Everybody is now talking about audience engagement as though it’s a new concept. But it’s not. In fact, audience engagement has been around since the beginning of story telling. And again, it comes down to telling a great story that people actually care about.

Then the goal is to start telling your story early enough so people actually care.

Here a video I did for the folks at Film Courage that explains this in a little more detail:

Modern Moviemaking Manifesto

Modern moviemakers need to build a targeted audience list and grow community around individual movie titles – Everyone fits into some kind of demographic. And everyone wants to be part of something. And many folks aren’t even conscious of this. But building community around your project is easier said than done.

The reality is, it will take tremendous efforts to make the metrics work, begging the question: How much must a community grow to support a movie budget of at least one-million dollars?

One-million dollars is not a lot of money in terms of traditional indie filmmaking budgets. And if we assume all traditional distribution will eventually be replaced by some form of VOD, then as a filmmaker, business success really comes down to three economically focused questions:

  1. Who is your movie’s target audience?
  2. How will you reach your target audience?
  3. And how many VOD downloads does will take to recoup the initial investment?

If you can’t answer these questions, then you know from day one that your odds of success are dramatically decreased. Without a defined market or an established sales channel, it is difficult to justify financing, which makes it very difficult to pay cast and crew, which makes it difficult to produce a movie.

Assuming you can answer these questions, the problem is still economy of scale. If you can’t reach the masses (or reach enough people willing to pay for what you’re selling), how will you ever recoup your initial movie investment? And if you can’t figure out how you’re going to recoup your budget, two things have to change:

  1. Filmmakers will need to make smaller movies.
  2. Filmmakers will need to pay cast and crew less money.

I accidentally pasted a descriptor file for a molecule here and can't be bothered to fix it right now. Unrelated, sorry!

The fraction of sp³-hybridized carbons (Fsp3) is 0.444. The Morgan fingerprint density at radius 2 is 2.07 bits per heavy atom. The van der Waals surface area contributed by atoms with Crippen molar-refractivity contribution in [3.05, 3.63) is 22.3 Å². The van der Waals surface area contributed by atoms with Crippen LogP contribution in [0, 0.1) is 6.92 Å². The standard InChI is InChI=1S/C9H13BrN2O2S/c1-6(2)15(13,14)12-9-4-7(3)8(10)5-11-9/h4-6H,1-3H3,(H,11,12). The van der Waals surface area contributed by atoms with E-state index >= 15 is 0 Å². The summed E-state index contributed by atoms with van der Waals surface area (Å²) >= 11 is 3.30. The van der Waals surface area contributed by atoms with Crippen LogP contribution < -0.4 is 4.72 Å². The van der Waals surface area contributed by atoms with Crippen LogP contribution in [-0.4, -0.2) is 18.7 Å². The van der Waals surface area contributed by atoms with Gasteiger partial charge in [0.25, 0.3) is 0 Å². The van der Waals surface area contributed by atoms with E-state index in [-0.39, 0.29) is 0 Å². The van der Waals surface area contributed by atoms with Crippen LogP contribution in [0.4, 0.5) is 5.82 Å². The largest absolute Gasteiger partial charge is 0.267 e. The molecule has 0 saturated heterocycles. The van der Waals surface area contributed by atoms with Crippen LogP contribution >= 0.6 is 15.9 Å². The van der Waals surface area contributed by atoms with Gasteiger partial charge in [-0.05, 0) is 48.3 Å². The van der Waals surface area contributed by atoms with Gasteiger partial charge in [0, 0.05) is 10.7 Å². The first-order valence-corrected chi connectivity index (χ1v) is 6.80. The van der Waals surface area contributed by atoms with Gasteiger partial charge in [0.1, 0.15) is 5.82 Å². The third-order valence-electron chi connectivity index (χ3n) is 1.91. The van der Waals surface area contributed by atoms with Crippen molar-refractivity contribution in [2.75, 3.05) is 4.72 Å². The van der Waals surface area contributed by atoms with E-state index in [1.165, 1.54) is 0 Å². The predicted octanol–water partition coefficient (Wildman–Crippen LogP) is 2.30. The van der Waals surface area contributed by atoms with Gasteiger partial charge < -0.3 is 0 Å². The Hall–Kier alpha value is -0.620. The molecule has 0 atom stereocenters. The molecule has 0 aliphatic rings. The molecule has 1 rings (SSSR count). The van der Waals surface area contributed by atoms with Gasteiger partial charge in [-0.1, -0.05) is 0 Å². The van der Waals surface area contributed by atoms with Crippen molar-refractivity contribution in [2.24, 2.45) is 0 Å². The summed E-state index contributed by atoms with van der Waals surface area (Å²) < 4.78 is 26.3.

At first thought, neither of these options seems to make independent movie making profitable (or fun) – which is why people keep creating solutions without first scrutinizing the traditional filmmaking paradigm. As a result most current solutions fail to fully SOLVE the indie producing for profit problem – Which prompted me to share my own solutions.

What I’m about to share is the official Jason Brubaker solution for saving the independent movie industry. And it has a name. I call this philosophy…

Modern Moviemaking

Revolutionary, right? Admittedly, I should have added some shazam to my idea and called it something fancy – but coining phrases is not my strong suit. Rather I want to join the other filmmaker thinkers and focus on a workable solution.

Additionally, I’m just like you. I’m a filmmaker, passionate about making movies. But at the same time, I want to help us figure out a way to make a living making movies.

So this movement is your movement. Should you choose to participate in this brave new modern movie making world, there is one solid, economically viable way to make movies profitable again. And it will require that you adopt a modern moviemaking paradigm.

So are you ready to join the modern moviemaking movement?

Modern Moviemaking Manifesto

1. Modern Moviemakers will think of movie making in ways akin to how entrepreneurs think of start up companies. Instead of raising investment dollars for just one title, Modern Moviemakers will create a mini-studio, complete with research and development, planning, production, marketing, distribution and sales under one roof.

2. Modern Moviemakers will focus on producing a slate of at least five genre specific movies. These movies will be created inexpensively and will be delivered to the audience via ALL popular VOD marketplaces.

3. Instead of paying freelance day-rates, Modern Moviemakers will put crew on a salary, with benefits. Everybody in the company will own equity in the company. So in this regard, someone who owns 10% in company stock will get 10% of all movie profits. This will supplement crew salary with an ongoing, lifelong stream of income.

4. Modern Moviemakers will work to grow our community (and customer base) bigger. And over time, our fans will begin to know us, know our company and celebrate our work. Only in this way will we eventually reach mass great enough to increase ongoing revenue through multiple streams of movie income.